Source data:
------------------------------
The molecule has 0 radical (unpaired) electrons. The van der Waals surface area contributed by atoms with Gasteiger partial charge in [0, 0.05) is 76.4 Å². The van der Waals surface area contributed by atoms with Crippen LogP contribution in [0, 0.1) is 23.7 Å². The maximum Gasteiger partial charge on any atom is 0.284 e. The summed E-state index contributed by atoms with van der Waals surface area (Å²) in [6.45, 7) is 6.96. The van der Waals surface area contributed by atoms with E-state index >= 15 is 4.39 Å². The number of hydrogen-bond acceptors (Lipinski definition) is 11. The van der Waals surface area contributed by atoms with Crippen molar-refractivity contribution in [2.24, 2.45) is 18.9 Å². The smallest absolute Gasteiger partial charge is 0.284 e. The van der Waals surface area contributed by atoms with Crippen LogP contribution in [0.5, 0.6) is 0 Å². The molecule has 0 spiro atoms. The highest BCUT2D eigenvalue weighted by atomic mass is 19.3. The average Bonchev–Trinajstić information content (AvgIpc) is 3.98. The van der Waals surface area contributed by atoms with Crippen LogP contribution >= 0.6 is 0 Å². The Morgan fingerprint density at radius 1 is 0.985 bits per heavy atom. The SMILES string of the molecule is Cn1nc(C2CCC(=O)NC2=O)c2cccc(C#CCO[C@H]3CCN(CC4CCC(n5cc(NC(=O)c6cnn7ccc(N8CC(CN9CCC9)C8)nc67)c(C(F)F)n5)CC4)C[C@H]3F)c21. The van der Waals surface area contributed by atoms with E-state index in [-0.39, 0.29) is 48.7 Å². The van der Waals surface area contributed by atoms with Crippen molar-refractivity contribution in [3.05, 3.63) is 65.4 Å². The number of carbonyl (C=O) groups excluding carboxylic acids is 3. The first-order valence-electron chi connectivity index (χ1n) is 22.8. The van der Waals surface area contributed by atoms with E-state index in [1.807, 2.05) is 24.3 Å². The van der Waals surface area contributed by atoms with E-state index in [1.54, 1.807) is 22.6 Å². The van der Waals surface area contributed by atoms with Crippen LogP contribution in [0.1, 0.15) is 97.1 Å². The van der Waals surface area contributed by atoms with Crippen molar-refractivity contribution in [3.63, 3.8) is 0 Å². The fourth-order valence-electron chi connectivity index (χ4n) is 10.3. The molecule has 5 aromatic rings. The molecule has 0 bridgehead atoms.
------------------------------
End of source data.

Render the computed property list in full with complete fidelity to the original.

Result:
The molecule has 0 radical (unpaired) electrons. The van der Waals surface area contributed by atoms with Gasteiger partial charge in [0, 0.05) is 76.4 Å². The van der Waals surface area contributed by atoms with Crippen LogP contribution in [0, 0.1) is 23.7 Å². The maximum Gasteiger partial charge on any atom is 0.284 e. The summed E-state index contributed by atoms with van der Waals surface area (Å²) in [6.45, 7) is 6.96. The van der Waals surface area contributed by atoms with E-state index >= 15 is 4.39 Å². The number of hydrogen-bond acceptors (Lipinski definition) is 11. The van der Waals surface area contributed by atoms with Crippen molar-refractivity contribution in [2.24, 2.45) is 18.9 Å². The smallest absolute Gasteiger partial charge is 0.284 e. The van der Waals surface area contributed by atoms with Crippen LogP contribution in [0.5, 0.6) is 0 Å². The molecule has 0 spiro atoms. The highest BCUT2D eigenvalue weighted by atomic mass is 19.3. The average Bonchev–Trinajstić information content (AvgIpc) is 3.98. The van der Waals surface area contributed by atoms with Crippen LogP contribution >= 0.6 is 0 Å². The Morgan fingerprint density at radius 1 is 0.985 bits per heavy atom. The SMILES string of the molecule is Cn1nc(C2CCC(=O)NC2=O)c2cccc(C#CCO[C@H]3CCN(CC4CCC(n5cc(NC(=O)c6cnn7ccc(N8CC(CN9CCC9)C8)nc67)c(C(F)F)n5)CC4)C[C@H]3F)c21. The van der Waals surface area contributed by atoms with E-state index in [-0.39, 0.29) is 48.7 Å². The van der Waals surface area contributed by atoms with Crippen molar-refractivity contribution in [3.05, 3.63) is 65.4 Å². The number of carbonyl (C=O) groups excluding carboxylic acids is 3. The first-order valence-electron chi connectivity index (χ1n) is 22.8. The van der Waals surface area contributed by atoms with E-state index in [1.807, 2.05) is 24.3 Å². The van der Waals surface area contributed by atoms with E-state index in [1.54, 1.807) is 22.6 Å². The van der Waals surface area contributed by atoms with Crippen LogP contribution in [0.1, 0.15) is 97.1 Å². The van der Waals surface area contributed by atoms with Crippen molar-refractivity contribution in [3.63, 3.8) is 0 Å². The fourth-order valence-electron chi connectivity index (χ4n) is 10.3. The molecule has 5 aromatic rings. The molecule has 0 bridgehead atoms.